IM: So how do you talk to people about stress?
JK: We emphasize that it’s not the stress per se that is the problem. What is important is how you hold it, how you position yourself with it, how you respond to it. Like dukkha, it is a perceivable fact if you look deeply into experience. But then, the question is, “Now what? How do I handle it?” The other Noble Truths go on to assert that there is a way to understand this dukkha and to work it, and that Way will take you through it and out beyond it. And that’s what we are basically offering people in the Stress Reduction Clinic—the invitation to experiment with the possibility that there may be things that you can do for yourself, that no one else can do for you, that can free you from some of the biggest prisons that you create for yourself or that your body can lock you into. That doesn’t mean that you are going to meditate your tumor away, or that you will live forever, or that you won’t yell at your teenager. But it means that you will hold your experience in a way that will be somehow wiser and freer.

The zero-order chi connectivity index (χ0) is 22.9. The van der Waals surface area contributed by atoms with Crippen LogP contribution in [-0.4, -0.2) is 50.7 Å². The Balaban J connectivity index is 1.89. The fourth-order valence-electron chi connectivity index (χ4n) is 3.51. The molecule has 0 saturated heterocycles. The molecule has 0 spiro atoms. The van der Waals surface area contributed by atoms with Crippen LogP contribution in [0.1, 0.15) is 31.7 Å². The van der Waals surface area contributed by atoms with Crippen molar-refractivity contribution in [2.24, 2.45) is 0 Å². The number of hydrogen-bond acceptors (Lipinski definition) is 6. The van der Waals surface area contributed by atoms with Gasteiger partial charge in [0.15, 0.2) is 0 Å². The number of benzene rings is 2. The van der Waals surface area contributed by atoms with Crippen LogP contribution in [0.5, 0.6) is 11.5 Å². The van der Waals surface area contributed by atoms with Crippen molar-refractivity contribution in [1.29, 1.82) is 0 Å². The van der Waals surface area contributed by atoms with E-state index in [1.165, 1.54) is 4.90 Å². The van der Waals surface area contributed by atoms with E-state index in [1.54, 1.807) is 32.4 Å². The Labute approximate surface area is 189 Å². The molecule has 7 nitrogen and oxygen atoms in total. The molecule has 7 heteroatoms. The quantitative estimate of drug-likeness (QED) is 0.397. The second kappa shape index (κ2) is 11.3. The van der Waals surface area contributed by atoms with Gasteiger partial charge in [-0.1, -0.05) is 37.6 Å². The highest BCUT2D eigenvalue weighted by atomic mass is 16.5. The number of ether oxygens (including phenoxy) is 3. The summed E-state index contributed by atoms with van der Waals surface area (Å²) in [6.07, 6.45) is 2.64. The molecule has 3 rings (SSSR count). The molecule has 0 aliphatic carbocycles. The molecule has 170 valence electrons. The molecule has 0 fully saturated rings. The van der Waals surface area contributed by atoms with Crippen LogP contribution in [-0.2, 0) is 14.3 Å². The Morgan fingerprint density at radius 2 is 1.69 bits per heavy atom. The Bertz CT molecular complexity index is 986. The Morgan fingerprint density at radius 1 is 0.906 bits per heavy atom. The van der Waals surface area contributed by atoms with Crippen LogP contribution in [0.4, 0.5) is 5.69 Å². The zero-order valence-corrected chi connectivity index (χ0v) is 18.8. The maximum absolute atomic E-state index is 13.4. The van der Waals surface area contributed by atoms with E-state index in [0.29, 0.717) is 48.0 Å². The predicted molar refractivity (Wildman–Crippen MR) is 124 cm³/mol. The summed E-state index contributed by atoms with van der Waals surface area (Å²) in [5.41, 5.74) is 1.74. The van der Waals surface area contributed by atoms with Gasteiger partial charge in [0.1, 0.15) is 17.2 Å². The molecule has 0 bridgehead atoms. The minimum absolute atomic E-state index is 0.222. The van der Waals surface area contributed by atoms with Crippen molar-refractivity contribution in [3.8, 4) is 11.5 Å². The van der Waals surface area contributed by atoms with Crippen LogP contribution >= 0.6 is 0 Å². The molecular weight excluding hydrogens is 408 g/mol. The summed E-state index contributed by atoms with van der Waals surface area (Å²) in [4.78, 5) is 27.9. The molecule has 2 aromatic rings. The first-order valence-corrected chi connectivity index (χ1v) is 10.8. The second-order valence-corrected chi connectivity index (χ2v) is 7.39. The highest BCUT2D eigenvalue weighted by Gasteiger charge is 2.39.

Now, I want you to know that I don’t really see what we are doing as just stress reduction or stress “management.” We just call it stress reduction. There is a big difference. I really see it as dharma, as I said before. I am completely open to the possibility that this might be a major delusion. Maybe we’re watering down the true dharma and trying to justify that to ourselves. I actually ask myself that every day, and I don’t believe that’s the case.
IM: So, do you attempt to talk to the people in your program about the Buddhist concept of “no self”?
JK: No, I don’t go anywhere near the traditional Buddhist formulation of it, because people just don’t understand it, and it can actually generate an enormous amount of unnecessary fear. But when people say, “I really can’t stand this pain,” I say, “Who is it that’s saying that?” Or I’ll say, “When you say ‘I’, how many different ‘I’s are in there?” Then I might jokingly say, “Well, maybe there’s a whole platoon in there! One ‘I’ may want to go to the movies, but another ‘I’ doesn’t want to go to the movies. One ‘I’ feels one way about something, but then another ‘I’ doesn’t feel that way at all.” In this way we try to get at the notion that, in fact, none of us has all the answers about who we are. And that realization can give people a lot of space. It can be a very liberating experience for people to get to a point where they actually see for themselves—by watching their thoughts—that ‘I’ am not my thoughts, that ‘I’ is just another thought. Approaching no-self in that way doesn’t smack of Buddhism at all. It doesn’t have anything to do with any ideology or philosophy. It’s just an observable fact.